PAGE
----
Kindergarten’s Mission


Kindergarten’s Mission

Every day in kindergarten we talk about, read about, and sing about Jesus! We talk about Jesus in the morning and in the afternoon and in every subject in between. We get to pray to Jesus and praise His great name! We are blessed! However, there are millions of children around the world who do not share in this blessing. Though kindergartners are young, they are passionate about sharing the knowledge of Jesus to the unreached around the world!

The 1040 Window

The 1040 Window represents the world’s most unreached people. Originally it included only countries that lay within the 10 and 40 degrees north latitude lines. It has more recently been revised to include nations close to the window that remain unreached by the Gospel. (https://joshuaproject.net/resources/articles/10_40_window

Unreached

“Unreached people” by definition means that there are not enough indigenous believers in a people group to spread the Gospel without outside help. (https://joshuaproject.net/help/definitions) According to the Joshua Project, there are 5.09 billion people living inside the 1040 window, and 68.5% of them are unreached. 

The Jesus Film Project

The Jesus Film Project produces and translates the Jesus Film and then takes it to people all over the world. They show the movie on screens, buildings, and digital devices in rural areas and cities. As of 2019, 490 million people have been saved after viewing the films! They estimate that for each dollar donated, one person is saved. (https://www.jesusfilm.org/about.html

Our Mission

Last year my kindergarten class amazed me with their hearts for praying for people all over the world who do not know Jesus. This year kindergarten is officially adopting “unreached people” as our missions project. We’ll be praying each day for 1-2 unreached people groups, learning about them, and raising money for the Jesus Film Project. I’m so excited to see God work in the hearts of our kindergartners and trust that God will continue working in the hearts of many around the world! ~Written by Rebekah Pityer Warsaw Christian School Kindergarten Teacher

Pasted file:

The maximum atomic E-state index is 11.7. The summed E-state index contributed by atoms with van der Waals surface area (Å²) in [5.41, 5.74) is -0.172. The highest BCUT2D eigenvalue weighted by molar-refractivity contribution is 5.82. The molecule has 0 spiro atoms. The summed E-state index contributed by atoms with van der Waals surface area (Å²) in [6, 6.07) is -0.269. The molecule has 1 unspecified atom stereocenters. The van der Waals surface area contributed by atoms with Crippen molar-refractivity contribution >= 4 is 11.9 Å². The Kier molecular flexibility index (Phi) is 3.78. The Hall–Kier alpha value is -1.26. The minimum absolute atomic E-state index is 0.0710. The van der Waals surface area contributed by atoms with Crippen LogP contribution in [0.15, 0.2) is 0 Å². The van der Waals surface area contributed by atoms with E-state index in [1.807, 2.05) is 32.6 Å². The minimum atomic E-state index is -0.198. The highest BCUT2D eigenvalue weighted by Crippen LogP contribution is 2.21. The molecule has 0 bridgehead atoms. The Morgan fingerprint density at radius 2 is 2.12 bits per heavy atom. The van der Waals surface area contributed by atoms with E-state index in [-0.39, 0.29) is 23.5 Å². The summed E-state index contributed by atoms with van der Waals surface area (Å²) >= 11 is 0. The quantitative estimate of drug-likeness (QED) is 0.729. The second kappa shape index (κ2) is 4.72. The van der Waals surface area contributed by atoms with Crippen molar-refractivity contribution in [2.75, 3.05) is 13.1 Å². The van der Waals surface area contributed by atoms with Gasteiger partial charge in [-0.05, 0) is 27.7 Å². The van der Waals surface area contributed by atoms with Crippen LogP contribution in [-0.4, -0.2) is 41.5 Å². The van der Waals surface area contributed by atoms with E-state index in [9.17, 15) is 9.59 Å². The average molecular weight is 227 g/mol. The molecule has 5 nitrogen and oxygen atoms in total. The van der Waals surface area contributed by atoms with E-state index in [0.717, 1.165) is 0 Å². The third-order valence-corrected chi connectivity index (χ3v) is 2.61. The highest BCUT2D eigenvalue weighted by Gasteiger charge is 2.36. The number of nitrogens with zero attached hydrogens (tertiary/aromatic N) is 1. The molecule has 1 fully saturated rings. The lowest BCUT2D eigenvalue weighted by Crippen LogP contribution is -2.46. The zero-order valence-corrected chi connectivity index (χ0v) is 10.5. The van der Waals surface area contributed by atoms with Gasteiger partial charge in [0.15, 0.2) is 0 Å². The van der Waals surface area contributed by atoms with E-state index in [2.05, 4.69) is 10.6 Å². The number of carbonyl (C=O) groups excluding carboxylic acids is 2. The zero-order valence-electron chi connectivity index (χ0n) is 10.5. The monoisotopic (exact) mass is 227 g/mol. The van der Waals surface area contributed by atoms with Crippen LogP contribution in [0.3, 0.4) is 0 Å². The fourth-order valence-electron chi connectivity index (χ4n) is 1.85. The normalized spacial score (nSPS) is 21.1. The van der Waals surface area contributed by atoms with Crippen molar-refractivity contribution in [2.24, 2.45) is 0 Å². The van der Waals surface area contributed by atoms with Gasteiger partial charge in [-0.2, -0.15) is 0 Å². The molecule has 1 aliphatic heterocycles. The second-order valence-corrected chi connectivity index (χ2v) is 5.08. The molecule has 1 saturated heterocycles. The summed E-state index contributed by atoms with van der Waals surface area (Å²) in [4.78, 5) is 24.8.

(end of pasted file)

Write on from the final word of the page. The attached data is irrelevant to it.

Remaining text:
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Safely Soaring

Warsaw Christian School staff and students have soared into the school year with a strong focus on school safety. The letter S in our WCS SOAR Eagle Pledge stands for safety. The pledge states that we will make good choices about our safety and the safety of others. Proverbs 4:10-27 provides great guidance on the importance of following God’s instructions in order to gain wisdom and righteousness.

During the month of August, we practiced a variety school safety drills as well as learning the importance of treating others with safety.
Teachers and students have also been trained to recognize and respond to bullying through the lens of God’s word.

The students are learning the importance of being an upstander rather than a bystander. There are four steps that we have taught our students in regards to responding to bullying that will help them as they navigate this world: (1) If you see something, say something (2) Know you are special to God (3) Respond in love (4) Look for ways to include others.
A good article written by Neil Hardin includes these points and can be found here: What does the Bible teach us about bullying? Take time to read it for yourself and share with those you mentor.

Let’s SOAR together as upstanders in our homes, workplaces, and community.

Thank you to the Warsaw Police Department and to the Kosciusko County Sheriff’s Department for visiting our students and helping us learn more about safety.